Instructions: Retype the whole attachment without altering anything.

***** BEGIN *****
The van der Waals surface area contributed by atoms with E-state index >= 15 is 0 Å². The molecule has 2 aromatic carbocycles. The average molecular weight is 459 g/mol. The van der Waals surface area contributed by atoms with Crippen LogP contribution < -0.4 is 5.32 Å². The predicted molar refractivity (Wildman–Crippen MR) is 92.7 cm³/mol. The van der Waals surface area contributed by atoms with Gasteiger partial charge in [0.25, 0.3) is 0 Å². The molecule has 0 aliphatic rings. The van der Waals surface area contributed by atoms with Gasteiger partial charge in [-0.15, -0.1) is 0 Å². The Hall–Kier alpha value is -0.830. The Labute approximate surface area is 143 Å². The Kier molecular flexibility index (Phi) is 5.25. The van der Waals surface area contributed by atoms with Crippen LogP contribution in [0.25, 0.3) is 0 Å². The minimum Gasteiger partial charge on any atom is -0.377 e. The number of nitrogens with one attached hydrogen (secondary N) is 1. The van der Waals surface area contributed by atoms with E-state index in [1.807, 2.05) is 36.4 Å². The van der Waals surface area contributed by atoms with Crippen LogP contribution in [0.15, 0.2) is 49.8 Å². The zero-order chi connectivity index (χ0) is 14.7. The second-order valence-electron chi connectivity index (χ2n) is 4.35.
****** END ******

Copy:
The van der Waals surface area contributed by atoms with E-state index >= 15 is 0 Å². The molecule has 2 aromatic carbocycles. The average molecular weight is 459 g/mol. The van der Waals surface area contributed by atoms with Crippen LogP contribution < -0.4 is 5.32 Å². The predicted molar refractivity (Wildman–Crippen MR) is 92.7 cm³/mol. The van der Waals surface area contributed by atoms with Gasteiger partial charge in [0.25, 0.3) is 0 Å². The molecule has 0 aliphatic rings. The van der Waals surface area contributed by atoms with Gasteiger partial charge in [-0.15, -0.1) is 0 Å². The Hall–Kier alpha value is -0.830. The Labute approximate surface area is 143 Å². The Kier molecular flexibility index (Phi) is 5.25. The van der Waals surface area contributed by atoms with Crippen LogP contribution in [0.25, 0.3) is 0 Å². The minimum Gasteiger partial charge on any atom is -0.377 e. The number of nitrogens with one attached hydrogen (secondary N) is 1. The van der Waals surface area contributed by atoms with E-state index in [1.807, 2.05) is 36.4 Å². The van der Waals surface area contributed by atoms with Crippen LogP contribution in [0.15, 0.2) is 49.8 Å². The zero-order chi connectivity index (χ0) is 14.7. The second-order valence-electron chi connectivity index (χ2n) is 4.35.